A device which performs the opposite function (converting DC to AC) is known as an inverter.
When only one diode is used to rectify AC (by blocking the negative or positive portion of the waveform), the difference between the term diode and the term rectifier is merely one of usage, i.e., the term rectifier describes a diode that is being used to convert AC to DC. Almost all rectifiers comprise a number of diodes in a specific arrangement for more efficiently converting AC to DC than is possible with only one diode. Before the development of silicon semiconductor rectifiers, vacuum tube diodes and copper(I) oxide or selenium rectifier stacks were used.
Early radio receivers, called crystal radios, used a "cat's whisker" of fine wire pressing on a crystal of galena (lead sulfide) to serve as a point-contact rectifier or "crystal detector". In gas heating systems flame rectification can be used to detect a flame. Two metal electrodes in the outer layer of the flame provide a current path and rectification of an applied alternating voltage, but only while the flame is present.
A full-wave rectifier converts the whole of the input waveform to one of constant polarity (positive or negative) at its output. Full-wave rectification converts both polarities of the input waveform to DC (direct current), and is more efficient. However, in a circuit with a non-center tapped transformer, four diodes are required instead of the one needed for half-wave rectification. (See semiconductors, diode). Four rectifiers arranged this way are called a diode bridge or bridge rectifier:
For single-phase AC, if the transformer is center-tapped, then two diodes back-to-back (i.e. anodes-to-anode or cathode-to-cathode) form a full-wave rectifier (in this case, the voltage is half of that for the non-tapped bridge circuit above, and the diagram voltages are not to scale).
A very common vacuum tube rectifier configuration contained one cathode and twin anodes inside a single envelope; in this way, the two diodes required only one vacuum tube. The 5U4 and 5Y3 were popular examples of this configuration.
For three-phase AC, six diodes are used. Typically there are three pairs of diodes, each pair, though, is not the same kind of double diode that would be used for a full wave single-phase rectifier. Instead the pairs are in series (anode to cathode). Typically, commercially available double diodes have four terminals so the user can configure them as single-phase split supply use, for half a bridge, or for three-phase use.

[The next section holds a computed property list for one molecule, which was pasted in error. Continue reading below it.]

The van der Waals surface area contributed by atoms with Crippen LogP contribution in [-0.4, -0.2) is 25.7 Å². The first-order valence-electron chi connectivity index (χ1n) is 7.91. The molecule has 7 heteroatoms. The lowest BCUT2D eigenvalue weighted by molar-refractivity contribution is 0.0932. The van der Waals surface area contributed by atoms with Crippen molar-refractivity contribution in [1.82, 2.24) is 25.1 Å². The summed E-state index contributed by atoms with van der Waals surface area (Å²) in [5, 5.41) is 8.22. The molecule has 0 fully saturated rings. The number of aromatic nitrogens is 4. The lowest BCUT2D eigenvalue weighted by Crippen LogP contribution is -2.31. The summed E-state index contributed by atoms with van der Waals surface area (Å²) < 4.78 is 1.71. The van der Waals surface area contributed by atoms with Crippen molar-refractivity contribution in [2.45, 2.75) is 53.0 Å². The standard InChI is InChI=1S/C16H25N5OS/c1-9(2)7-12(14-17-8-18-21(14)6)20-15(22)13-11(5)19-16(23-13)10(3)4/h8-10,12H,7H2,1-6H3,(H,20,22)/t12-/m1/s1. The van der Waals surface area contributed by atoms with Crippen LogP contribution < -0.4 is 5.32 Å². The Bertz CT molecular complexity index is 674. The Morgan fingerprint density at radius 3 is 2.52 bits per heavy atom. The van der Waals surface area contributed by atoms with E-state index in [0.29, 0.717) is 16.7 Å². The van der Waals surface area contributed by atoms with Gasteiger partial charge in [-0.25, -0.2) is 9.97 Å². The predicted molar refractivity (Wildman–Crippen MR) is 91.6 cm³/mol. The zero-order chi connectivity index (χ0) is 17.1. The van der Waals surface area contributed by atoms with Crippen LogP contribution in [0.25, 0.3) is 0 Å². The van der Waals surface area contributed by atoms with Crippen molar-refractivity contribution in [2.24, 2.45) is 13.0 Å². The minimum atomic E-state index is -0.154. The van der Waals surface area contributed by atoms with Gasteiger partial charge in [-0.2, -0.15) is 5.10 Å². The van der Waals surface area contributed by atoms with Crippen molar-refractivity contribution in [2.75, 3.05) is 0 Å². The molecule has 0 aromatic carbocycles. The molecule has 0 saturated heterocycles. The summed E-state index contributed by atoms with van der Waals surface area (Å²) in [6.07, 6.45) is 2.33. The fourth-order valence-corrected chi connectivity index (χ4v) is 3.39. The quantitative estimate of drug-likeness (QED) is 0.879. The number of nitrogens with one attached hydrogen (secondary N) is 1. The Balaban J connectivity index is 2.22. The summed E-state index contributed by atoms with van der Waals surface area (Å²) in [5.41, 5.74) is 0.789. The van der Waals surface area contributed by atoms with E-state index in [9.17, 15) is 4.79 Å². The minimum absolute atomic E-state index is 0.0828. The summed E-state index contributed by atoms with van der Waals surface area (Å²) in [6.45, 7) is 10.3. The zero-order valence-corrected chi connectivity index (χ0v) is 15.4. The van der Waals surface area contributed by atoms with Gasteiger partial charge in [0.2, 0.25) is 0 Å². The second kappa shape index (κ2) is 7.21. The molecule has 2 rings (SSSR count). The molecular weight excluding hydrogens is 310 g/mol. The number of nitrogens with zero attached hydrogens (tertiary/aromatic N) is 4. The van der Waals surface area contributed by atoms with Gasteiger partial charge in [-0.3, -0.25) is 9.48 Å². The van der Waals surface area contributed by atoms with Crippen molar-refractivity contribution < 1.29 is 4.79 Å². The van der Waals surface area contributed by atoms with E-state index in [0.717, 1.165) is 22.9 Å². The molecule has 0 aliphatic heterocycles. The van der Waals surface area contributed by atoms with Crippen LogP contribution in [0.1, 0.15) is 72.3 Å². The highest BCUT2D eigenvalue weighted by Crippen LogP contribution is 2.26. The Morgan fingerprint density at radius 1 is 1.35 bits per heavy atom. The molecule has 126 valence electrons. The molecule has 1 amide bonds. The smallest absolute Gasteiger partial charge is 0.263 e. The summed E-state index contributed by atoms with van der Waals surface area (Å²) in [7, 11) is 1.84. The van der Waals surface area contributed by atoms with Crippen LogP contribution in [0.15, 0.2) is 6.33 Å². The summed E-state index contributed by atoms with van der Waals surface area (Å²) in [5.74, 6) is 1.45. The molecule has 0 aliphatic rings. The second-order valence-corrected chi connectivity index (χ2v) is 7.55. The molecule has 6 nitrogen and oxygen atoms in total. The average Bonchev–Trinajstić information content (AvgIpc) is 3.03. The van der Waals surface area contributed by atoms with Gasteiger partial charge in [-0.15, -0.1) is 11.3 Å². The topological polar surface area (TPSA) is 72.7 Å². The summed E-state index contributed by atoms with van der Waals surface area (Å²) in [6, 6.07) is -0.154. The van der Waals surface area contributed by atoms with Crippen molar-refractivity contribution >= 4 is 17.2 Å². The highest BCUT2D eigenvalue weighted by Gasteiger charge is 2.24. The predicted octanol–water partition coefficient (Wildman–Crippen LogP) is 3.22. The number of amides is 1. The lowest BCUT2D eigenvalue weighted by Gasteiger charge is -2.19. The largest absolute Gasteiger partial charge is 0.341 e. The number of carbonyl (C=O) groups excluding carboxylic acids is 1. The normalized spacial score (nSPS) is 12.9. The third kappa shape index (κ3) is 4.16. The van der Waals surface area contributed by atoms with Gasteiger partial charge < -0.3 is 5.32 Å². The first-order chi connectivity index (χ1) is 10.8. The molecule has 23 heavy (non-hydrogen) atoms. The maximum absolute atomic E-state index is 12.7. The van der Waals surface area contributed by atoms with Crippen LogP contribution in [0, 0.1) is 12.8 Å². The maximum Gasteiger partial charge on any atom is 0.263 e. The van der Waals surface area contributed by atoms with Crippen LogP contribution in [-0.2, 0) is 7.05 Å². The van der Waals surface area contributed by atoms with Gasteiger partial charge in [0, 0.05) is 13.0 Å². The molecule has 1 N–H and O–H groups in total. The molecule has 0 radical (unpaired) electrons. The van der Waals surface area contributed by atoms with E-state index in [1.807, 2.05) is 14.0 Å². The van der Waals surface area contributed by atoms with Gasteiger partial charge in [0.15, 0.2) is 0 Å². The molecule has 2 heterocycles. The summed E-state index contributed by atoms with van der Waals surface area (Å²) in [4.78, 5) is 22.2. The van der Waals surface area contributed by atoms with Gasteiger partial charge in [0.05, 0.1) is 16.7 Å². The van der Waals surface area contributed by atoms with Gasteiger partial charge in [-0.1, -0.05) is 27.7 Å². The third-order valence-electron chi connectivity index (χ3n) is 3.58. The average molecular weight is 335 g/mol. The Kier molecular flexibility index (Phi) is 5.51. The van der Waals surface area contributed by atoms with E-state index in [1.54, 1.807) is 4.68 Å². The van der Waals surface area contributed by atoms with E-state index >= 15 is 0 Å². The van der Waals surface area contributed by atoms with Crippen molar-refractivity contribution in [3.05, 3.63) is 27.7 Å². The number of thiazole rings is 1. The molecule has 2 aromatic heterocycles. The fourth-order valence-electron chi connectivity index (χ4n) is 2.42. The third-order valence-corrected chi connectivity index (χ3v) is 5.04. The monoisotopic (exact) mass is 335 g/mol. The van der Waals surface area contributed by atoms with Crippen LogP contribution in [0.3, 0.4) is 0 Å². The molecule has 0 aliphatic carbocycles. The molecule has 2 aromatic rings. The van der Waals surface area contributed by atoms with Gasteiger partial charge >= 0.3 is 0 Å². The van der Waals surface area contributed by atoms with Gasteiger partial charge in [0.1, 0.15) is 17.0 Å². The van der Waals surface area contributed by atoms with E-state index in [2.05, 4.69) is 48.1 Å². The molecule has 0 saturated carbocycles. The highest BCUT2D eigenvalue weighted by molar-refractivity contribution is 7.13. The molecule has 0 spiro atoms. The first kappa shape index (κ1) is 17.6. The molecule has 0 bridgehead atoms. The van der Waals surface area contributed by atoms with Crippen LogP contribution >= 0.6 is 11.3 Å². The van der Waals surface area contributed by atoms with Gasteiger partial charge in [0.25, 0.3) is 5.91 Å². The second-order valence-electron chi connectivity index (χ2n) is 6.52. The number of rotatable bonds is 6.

Most devices that generate alternating current (such devices are called alternators) generate three-phase AC. For example, an automobile alternator has six diodes inside it to function as a full-wave rectifier for battery charging applications.'''
Sizing of the capacitor represents a tradeoff. For a given load, a larger capacitor will reduce ripple but will cost more and will create higher peak currents in the transformer secondary and in the supply feeding it. In extreme cases where many rectifiers are loaded onto a power distribution circuit, it may prove difficult for the power distribution authority to maintain a correctly shaped sinusoidal voltage curve.
For a given tolerable ripple the required capacitor size is proportional to the load current and inversely proportional to the supply frequency and the number of output peaks of the rectifier per input cycle. The load current and the supply frequency are generally outside the control of the designer of the rectifier system but the number of peaks per input cycle can be affected by the choice of rectifier design.
A half-wave rectifier will only give one peak per cycle and for this and other reasons is only used in very small power supplies. A full wave rectifier achieves two peaks per cycle and this is the best that can be done with single-phase input. For three-phase inputs a three-phase bridge will give six peaks per cycle and even higher numbers of peaks can be achieved by using transformer networks placed before the rectifier to convert to a higher phase order.
To further reduce this ripple, a capacitor-input filter can be used. This complements the reservoir capacitor with a choke and a second filter capacitor, so that a steadier DC output can be obtained across the terminals of the filter capacitor. The choke presents a high impedance to the ripple current.
If the DC load is very demanding of a smooth supply voltage, a voltage regulator will be used either instead of or in addition to the capacitor-input filter, both to remove the last of the ripple and to deal with variations in supply and load characteristics.
A variant of this is to use two capacitors in series for the output smoothing on a bridge rectifier then place a switch between the midpoint of those capacitors and one of the AC input terminals. With the switch open this circuit will act like a normal bridge rectifier with it closed it will act like a voltage doubling rectifier. In other words this makes it easy to derive a voltage of roughly 320V (+/- around 15%) DC from any mains supply in the world, this can then be fed into a relatively simple switched mode power supply.
Cascaded stages of diodes and capacitors can be added to make a voltage multiplier. These circuits can provide a potential several times that of the peak value of the input AC, although limited in current output and regulation. Voltage multipliers are used to provide the high voltage for a CRT in a television receiver, or for powering high-voltage tubes such as image intensifiers or photomultipliers.